Enriqueta Harris. "Spanish Painting from Morales to Goya in the National Gallery of Scotland." Burlington Magazine (October 1951), pp. 310, 314, 317, notes that a recent cleaning has restored this painting to Velázquez's oeuvre, considers it too different to be a study for the Prado portrait, but observes that "there is no evidence that Velázquez ever painted models"; suggests it "was intended as a variant of the large picture, painted for a less formal purpose" and remarks that the pentimenti at the neck in both pictures suggest that the artist was working on both when he decided to change the stiff golilla collar to a lace one; asserts that both portraits were painted to commemorate the 1638 Victory of Fuenterrabía, as this was considered the "culminating point" of Olivares' career and is "corroborated by the topographical similarity of both backgrounds to the scene of this victory"; suggests that a common model, very likely by Rubens, could explain the similarity of the horse and rider in Leonardo's "Taking of Breisach" (Prado).

"Masterpieces Recently Added to America's Collections." Art Digest 27 (December 1, 1952), p. 7, ill.

Fritz Neugass. "Ein Valesquez [sic] für 74000 Pfund." Weltkunst 22 (November 1, 1952), p. 2, ill. on cover, calls it a variation by Velázquez of the Prado equestrian portrait; notes that on his return home in 1804, Lord Elgin, British ambassador to Constantinople, was detained for two years in Paris; there he bought our painting from Lemotteux in 1806 for £15,000.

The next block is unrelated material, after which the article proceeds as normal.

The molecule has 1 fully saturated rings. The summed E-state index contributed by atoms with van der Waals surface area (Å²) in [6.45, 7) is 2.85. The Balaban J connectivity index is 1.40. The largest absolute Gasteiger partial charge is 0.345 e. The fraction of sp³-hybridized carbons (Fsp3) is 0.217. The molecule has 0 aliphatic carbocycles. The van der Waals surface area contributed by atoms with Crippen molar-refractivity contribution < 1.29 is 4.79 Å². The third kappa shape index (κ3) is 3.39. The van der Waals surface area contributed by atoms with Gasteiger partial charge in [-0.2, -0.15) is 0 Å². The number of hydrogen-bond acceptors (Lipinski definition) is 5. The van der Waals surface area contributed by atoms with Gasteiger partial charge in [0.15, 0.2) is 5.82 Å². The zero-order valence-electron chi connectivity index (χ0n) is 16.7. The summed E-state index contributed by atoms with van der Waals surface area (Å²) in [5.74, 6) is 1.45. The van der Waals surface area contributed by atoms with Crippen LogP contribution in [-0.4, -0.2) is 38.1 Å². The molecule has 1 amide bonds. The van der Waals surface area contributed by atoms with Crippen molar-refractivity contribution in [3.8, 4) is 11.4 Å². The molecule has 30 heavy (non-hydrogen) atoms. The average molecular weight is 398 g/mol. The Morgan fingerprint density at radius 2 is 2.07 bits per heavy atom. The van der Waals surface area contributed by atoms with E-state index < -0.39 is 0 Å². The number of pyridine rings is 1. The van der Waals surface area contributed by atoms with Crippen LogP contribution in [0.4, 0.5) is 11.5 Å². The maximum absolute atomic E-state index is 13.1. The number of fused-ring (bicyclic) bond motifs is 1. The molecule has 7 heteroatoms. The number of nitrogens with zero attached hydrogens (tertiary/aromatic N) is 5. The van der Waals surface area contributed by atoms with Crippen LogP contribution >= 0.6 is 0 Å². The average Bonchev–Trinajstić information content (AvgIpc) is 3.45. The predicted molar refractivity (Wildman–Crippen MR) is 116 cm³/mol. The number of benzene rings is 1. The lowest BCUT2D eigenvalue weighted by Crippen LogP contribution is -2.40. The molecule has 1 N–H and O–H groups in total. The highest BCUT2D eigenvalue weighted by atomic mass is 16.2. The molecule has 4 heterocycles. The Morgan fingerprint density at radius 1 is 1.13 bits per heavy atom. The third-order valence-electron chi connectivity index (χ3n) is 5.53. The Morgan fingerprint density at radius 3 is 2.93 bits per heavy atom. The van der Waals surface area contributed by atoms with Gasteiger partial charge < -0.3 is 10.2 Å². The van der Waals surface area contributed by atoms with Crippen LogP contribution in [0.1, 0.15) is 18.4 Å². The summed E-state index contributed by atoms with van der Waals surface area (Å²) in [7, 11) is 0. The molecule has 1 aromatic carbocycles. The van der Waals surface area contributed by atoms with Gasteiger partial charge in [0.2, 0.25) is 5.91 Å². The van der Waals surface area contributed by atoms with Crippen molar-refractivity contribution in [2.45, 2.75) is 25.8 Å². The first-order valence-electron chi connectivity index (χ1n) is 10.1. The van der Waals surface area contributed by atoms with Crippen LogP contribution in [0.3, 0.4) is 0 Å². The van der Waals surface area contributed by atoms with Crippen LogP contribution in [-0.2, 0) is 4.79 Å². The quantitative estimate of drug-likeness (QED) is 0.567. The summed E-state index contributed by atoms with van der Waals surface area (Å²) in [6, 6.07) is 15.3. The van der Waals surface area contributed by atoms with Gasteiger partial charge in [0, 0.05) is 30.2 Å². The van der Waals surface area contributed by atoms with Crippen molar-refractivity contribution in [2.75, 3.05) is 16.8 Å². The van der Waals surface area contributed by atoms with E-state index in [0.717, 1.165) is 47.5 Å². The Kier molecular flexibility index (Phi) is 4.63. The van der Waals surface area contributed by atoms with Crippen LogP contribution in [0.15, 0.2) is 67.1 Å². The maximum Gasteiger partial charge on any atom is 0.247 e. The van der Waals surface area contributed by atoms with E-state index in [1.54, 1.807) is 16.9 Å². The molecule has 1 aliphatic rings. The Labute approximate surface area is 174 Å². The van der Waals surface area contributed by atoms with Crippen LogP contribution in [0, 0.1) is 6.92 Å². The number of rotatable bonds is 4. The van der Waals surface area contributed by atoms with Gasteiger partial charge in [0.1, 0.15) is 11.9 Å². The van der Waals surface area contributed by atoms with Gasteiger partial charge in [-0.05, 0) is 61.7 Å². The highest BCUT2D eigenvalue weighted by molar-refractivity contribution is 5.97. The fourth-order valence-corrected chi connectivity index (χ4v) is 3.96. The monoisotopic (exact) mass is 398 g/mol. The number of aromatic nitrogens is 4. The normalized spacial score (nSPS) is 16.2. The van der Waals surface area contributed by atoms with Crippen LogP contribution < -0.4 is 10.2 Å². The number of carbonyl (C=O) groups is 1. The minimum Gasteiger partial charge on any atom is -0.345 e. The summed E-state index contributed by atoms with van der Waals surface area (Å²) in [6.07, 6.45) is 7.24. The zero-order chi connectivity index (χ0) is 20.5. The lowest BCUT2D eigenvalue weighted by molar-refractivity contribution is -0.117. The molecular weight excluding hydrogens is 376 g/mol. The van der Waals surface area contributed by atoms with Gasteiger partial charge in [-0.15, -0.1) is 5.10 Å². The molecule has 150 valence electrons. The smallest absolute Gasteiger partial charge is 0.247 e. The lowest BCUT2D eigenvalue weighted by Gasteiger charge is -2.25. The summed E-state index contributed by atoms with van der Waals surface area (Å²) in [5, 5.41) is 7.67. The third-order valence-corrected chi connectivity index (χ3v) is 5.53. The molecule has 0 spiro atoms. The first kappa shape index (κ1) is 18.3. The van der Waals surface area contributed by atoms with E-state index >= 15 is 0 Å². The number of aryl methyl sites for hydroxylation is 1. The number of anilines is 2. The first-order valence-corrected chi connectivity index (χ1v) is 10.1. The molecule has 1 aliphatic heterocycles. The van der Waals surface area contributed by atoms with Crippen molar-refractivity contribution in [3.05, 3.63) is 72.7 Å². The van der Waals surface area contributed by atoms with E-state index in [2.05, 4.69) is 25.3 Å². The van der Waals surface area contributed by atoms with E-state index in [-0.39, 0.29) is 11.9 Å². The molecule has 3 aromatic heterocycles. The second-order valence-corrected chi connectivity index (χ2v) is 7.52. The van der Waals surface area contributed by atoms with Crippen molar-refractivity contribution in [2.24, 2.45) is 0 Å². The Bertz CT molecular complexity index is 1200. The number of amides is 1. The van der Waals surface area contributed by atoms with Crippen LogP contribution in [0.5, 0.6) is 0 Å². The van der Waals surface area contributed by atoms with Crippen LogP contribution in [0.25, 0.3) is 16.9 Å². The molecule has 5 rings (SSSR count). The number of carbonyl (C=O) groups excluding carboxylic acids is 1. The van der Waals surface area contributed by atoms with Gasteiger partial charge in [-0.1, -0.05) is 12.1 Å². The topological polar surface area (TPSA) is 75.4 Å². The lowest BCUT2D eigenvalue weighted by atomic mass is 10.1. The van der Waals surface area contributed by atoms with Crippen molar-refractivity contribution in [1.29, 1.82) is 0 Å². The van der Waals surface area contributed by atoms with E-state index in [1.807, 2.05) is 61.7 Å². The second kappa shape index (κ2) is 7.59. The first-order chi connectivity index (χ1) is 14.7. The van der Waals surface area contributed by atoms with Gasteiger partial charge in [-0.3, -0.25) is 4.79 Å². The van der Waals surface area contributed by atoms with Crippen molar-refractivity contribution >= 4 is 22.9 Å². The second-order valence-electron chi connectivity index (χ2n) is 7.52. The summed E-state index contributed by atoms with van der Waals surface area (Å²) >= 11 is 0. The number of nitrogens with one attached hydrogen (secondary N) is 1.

"Spanish Masterpiece for New York." Art News 51 (October 1952), p. 31, ill., states that it commemorates the Victory of Fuenterrabía and that it may be the preliminary study for the more formal Prado portrait.

José Manuel Pita Andrade. "Los cuadros de Velázquez y Mazo que poseyó el séptimo Marqués del Carpio." Archivo español de arte 25 (July–September 1952), p. 230, discusses the 1651 inventory of the collection of Gaspar Méndez de Haro, 7th Marqués del Carpio, Olivares's great-nephew; believes that no. 240, an equestrian portrait of Olivares copied from Velázquez by Mazo, may be the Munich picture; remarks that if the MMA picture is indeed by Velázquez, then it may have served as the model for the Munich copy.

"New York Notes." Art Digest 27 (October 1, 1952), p. 18, notes that the MMA curator, Theodore Rousseau, Jr., suggests it may be a sketch for a larger work.

M.S. Soria. "Las lanzas y los retratos ecuestres de Velázquez." Archivo español de arte 27 (April–June 1954), pp. 95–96, 98–99, 105, 108, pl. 3, calls it a very complete sketch by Velázquez, observing that he based six of his equestrian portraits at the Prado, our painting, and the horse on the right-hand side of "The Surrender at Breda" (Prado) upon a series of 1590 engravings of 12 Roman emperors on horseback by the Flemish artist Johannes Stradanus (Jan van der Straet, 1523–1605); compares the Prado and MMA portraits of Olivares to Stradanus' engraving of Emperor Otho; dates both paintings 1634–35 based on stylistic similarities to the group of equestrian portraits and "The Surrender at Breda," intended to hang in the Salón de Reinos at the Buen Retiro palace, completed in 1635; sees the battle scene in the background as inspired by the background of the Otho engraving rather than by the site of the 1638 victory of Fuenterrabía, and asserts that Olivares could have been painted in a military guise any time after 1625, when he was given the title General of the Cavalry of Spain.